Name: Leslie Weaver
School District: Hamburg Area School District
Country (if outside the US):
- Grades Taught & Specialty Area (previously and currently):
- K-5 General Music
- 4-5 Chorus
- 7thGrade General Music
- Elementary Autistic Support Adaptive Music
- Elementary Life Skills Support Adaptive Music
- High School Life Skills Support Adaptive Music
- 3-8 Instrumental Lessons
- Educational History:
- S. Music Education – Lebanon Valley College (2004)
- A. Music Performance – Lebanon Valley College (2004)
- S. Educational Development and Strategies – Wilkes University (2013)
- M. Music Education – Boston University (2016)
- Primary instrument in college:
How you came upon Dr. Feierabend’s materials & philosophy. My parents were both General Music teachers and took Dr. Feierabend’s First Steps in Music and Conversational Solfege classes, then began using both curricula, between 2004 and 2008. After getting the elementary General Music position in the same school district as my father was still teaching, I knew I had to find out more about Dr. Feierabend’s philosophy because my parents both spoke so highly of him and how his materials changed their classrooms for the better.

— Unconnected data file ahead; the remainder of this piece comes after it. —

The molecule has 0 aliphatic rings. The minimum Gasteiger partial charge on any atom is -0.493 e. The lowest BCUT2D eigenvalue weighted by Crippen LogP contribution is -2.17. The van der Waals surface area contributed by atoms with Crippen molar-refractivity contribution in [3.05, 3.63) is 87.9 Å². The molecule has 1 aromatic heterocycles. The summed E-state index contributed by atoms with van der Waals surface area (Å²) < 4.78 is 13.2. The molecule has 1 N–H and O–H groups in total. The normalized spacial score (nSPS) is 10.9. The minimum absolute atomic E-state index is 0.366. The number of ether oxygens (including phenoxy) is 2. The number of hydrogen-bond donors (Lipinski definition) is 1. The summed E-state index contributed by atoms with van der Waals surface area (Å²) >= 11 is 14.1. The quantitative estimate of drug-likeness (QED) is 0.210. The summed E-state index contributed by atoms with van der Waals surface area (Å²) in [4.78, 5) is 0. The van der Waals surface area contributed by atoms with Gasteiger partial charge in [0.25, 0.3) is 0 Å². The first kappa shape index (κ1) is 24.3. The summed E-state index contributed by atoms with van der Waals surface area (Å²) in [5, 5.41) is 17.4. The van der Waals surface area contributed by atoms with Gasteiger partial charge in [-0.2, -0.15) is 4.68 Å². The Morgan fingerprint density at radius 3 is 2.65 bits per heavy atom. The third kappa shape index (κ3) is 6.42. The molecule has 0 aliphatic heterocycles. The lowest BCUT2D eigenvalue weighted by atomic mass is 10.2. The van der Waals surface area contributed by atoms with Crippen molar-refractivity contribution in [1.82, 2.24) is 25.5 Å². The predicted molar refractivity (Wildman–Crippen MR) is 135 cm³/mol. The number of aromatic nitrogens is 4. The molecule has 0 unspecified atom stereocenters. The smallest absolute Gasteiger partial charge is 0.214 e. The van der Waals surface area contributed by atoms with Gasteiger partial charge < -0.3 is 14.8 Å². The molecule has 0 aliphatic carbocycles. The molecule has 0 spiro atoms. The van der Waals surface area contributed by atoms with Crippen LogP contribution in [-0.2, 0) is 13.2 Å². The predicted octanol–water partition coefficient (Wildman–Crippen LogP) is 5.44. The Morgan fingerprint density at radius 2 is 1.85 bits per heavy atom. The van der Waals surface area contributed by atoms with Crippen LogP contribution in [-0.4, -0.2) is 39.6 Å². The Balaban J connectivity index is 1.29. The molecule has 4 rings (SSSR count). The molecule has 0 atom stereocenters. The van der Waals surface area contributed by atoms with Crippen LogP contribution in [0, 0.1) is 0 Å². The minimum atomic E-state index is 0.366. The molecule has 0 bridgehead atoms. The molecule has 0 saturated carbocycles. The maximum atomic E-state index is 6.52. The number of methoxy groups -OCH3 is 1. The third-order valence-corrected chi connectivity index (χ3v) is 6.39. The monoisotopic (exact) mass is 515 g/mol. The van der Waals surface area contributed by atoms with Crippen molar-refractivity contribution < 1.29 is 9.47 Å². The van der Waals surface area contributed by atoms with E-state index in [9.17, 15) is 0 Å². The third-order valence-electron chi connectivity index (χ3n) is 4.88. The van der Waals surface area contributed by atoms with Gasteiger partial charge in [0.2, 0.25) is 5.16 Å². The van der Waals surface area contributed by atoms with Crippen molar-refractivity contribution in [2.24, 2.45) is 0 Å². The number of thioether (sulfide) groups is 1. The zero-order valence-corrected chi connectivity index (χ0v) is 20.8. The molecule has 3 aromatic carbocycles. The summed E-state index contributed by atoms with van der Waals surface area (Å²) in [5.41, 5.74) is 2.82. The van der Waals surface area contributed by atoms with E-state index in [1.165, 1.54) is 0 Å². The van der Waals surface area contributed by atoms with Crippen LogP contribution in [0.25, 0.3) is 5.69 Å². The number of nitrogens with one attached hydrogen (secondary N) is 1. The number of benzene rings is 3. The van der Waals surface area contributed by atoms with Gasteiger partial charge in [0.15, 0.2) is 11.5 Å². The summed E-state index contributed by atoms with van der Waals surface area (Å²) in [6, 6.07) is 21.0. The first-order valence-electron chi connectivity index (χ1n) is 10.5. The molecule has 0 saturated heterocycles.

What do you find to be the most powerful aspect of Dr. Feierabend’s philosophy for your teaching? The most powerful aspect of Dr. Feierabend’s philosophy is how organically the children are able to acquire their musical skills. There is no prescribed timeline for when children should be able to master their singing voices, or the ability to demonstrate a steady beat. The freedom in his philosophy to let every child develop at their own rate is refreshing.
How has FS/CS changed your teaching? FS and CS have given me direction and focus in my teaching. Before taking Dr. Feierabend’s classes, I was teaching to the standards, and to the lessons that were provided in the music series adopted by my school district. I became bored with the provided lessons and frustrated that my students were enjoying music class, but were spending so much time listening to me talk instead of making music in any meaningful ways. We were meandering through units that were focused on teaching a new skill each week, instead of building upon core skills to make any significant progress either vocally or kinesthetically. After taking FS and CS, I realized that children are not meant to master musical skills by specific ages or times.